Location: North Carlton, Melbourne, Victoria
Introduce that to passenger information systems and you'll have people scratching their heads wondering what on earth the speaker is carrying on about, when the purpose of a passenger information system is to communicate information about the service in a clear and concise manner.
justapassenger
Good ideas are often resisted at first. The difference between the two pronunciations isn't that much, would people get used to it if used long enough?
  justapassenger Minister for Railways

I resisted it at first because it is a bad idea, not a good one.

I continue to resist it because your fuzzy attempts to argue only make me even more convinced that it is a bad idea. The pronunciation of four in Australian English is four, not fo-wah.

If you want to use the Scottish pronunciation, the borders are now open so you can go to Scotland and use it there.
  themetptc Train Controller

Location: Ballarat
Going off the topic, no concerns from me. Makes more sense now than they did in the '70s and far fewer too.
  Myrtone Chief Commissioner

Location: North Carlton, Melbourne, Victoria
Back in the 1970s, there were few, if any recorded announcements. While I can cope well without them, they are now a community expectation.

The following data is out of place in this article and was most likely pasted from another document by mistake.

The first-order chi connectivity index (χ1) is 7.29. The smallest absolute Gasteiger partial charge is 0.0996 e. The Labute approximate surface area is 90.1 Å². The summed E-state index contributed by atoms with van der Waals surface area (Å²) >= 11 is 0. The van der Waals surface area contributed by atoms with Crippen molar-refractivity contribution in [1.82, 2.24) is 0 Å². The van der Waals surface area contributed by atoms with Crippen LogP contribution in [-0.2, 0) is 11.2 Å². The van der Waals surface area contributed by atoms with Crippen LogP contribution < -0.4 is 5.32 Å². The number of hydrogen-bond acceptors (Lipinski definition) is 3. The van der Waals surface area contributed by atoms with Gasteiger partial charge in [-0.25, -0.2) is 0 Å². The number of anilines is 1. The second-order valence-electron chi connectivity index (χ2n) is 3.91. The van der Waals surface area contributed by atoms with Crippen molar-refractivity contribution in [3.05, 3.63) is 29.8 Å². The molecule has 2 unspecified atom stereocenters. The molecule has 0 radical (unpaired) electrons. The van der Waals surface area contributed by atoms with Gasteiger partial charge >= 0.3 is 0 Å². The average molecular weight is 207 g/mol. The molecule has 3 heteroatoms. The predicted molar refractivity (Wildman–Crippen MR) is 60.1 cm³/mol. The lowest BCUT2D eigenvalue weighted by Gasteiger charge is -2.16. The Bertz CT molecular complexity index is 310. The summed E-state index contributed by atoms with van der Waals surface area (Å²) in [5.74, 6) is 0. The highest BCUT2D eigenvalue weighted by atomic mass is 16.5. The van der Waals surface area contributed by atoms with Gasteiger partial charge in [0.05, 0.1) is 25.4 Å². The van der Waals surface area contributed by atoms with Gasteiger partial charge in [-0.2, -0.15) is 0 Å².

How can someone know that an idea they resist is a bad idea, not a good idea they are resisting at first?
  railblogger Chief Commissioner

Location: At the back of the train, quitely doing exactly what you'd expect.
Passenger information systems need to be kept simple and easy to understand. What you are proposing introduces unnecessary complexities.
  Myrtone Chief Commissioner

Location: North Carlton, Melbourne, Victoria
I am actually not, I don't believe it is pronounced fo-wah (in two syllables) in any English dialect. I'm referring to a slightly longer, but still monosyllabic pronunciation that is quite easy for practically anyone who knows English to understand.
The thing is that audio part of passenger information systems need to be friendly to all of those who need to hear them (the sort of thing @tonyp understands quite well) and very clear pronunciation may well make it easier for some to understand, such as foreigners and people with hearing problems.
My point is that a clear pronunciation that is either just as easy or easier for the majority to understand might be easier for the minorities mentioned to understand and so it should be reasonable to request such a pronunciation of letter and numeral names.
  Valvegear Oliver Bullied, CME

Location: Richmond Vic
I am interested in the title of this thread. . .Concern over tram route numbers. I wonder why it warrants concern. I live in Melbourne; I use trams, and it doesn't make a blind bit of difference whether the route number has 2 or 3 digits.
  themetptc Train Controller

Location: Ballarat
Actually my response was to the topic about route numbers, not the off topic English language/pronunciation. Again, the numbers make sense, are simple, easy to understand and are of no concern. The lack of simple/logical extensions to railway stations etc for public transport connections is more concerning.
  Valvegear Oliver Bullied, CME

Location: Richmond Vic
It seems that if there is no problem, don't worry; we shall manufacture one.